Wade’s parents were expecting a big baby, but when he arrived weighing 11.5 pounds and measuring almost two feet long, everyone was shocked, including the doctors at the local hospital where he was born. The medical providers immediately contacted the pediatric experts at University of Maryland Children’s Hospital (UMCH) to discuss the newborn.

A decision was made to transfer Wade to the neonatal intensive care unit (NICU) at UMCH where he could get specialized care from both neonatologists and eventually endocrinologists, who together determined that Wade had hyperinsulinism.  

Hyperinsulinism is a big word, but Wade can say it easily, and he will tell you that it means he has low blood sugar.

“Hyperinsulinism is a rare condition where the pancreas makes too much insulin which in turn causes the body to have low blood sugar,” says Ryan Miller, MD, the pediatric endocrinology specialist who cares for Wade. “This means that Wade’s family must check his blood sugar every day. His mom does this by taking a drop of blood to test on a home glucose meter. Wade also must take medicine each day to help keep his blood sugar normal.”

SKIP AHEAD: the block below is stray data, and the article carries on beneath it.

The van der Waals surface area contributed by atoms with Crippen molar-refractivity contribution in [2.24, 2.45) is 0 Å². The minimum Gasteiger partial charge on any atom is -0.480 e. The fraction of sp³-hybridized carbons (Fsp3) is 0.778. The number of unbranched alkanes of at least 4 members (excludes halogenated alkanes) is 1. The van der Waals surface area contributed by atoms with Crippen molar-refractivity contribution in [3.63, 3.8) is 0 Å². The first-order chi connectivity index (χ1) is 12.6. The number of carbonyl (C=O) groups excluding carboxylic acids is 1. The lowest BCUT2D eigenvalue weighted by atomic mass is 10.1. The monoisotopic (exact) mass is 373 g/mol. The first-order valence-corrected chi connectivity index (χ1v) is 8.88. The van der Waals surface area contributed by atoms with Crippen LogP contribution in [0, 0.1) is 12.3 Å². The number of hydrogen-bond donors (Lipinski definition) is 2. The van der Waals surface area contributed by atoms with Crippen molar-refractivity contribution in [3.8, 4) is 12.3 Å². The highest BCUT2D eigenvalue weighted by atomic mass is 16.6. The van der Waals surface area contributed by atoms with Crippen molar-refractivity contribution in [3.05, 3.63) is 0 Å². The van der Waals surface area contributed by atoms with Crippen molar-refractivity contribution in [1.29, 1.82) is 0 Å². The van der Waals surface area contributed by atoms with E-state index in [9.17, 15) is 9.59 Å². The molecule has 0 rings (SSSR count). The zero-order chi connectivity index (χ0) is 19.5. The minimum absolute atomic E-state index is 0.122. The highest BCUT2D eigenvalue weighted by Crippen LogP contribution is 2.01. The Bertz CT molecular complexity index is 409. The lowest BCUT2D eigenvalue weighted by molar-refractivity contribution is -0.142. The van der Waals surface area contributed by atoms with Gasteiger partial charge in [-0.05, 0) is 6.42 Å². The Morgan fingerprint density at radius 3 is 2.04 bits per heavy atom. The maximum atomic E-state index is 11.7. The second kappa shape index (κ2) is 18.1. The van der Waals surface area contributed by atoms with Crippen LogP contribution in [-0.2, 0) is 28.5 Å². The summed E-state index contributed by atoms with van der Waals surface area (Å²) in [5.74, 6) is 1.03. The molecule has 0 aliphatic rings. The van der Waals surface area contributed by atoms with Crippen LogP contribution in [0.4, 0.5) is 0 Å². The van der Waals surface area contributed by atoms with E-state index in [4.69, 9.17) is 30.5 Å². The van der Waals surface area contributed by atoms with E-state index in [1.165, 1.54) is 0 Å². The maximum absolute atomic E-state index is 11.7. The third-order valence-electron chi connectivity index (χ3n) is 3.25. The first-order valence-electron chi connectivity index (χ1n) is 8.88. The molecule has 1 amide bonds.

Welcoming Support for Wade and His Family

“I’d never even heard of hyperinsulinism,” explains Wade’s mom, Ali. “But we are so thankful that this was discovered quickly. When my husband and I talk about coming to the NICU, the thing that really stands out to us was how welcoming the nurses were and how they advocated for Wade.”

Now one of Wade’s biggest supporters is Dr. Miller, who must keep a close eye on Wade, checking his weight often, to determine he gets the right amount of medicine. Left uncontrolled, hyperinsulinism can cause seizures and improper brain development.

Wade’s family and doctors are overly diligent in making sure his condition is under control so he can continue to lead a healthy life, grow up, and continue to dream big. Wade wants to follow in the footsteps of his grandfather and uncles to become a police officer.

Are you looking for a pediatric specialist? Call the UM Children’s Hospital 410-328-5887.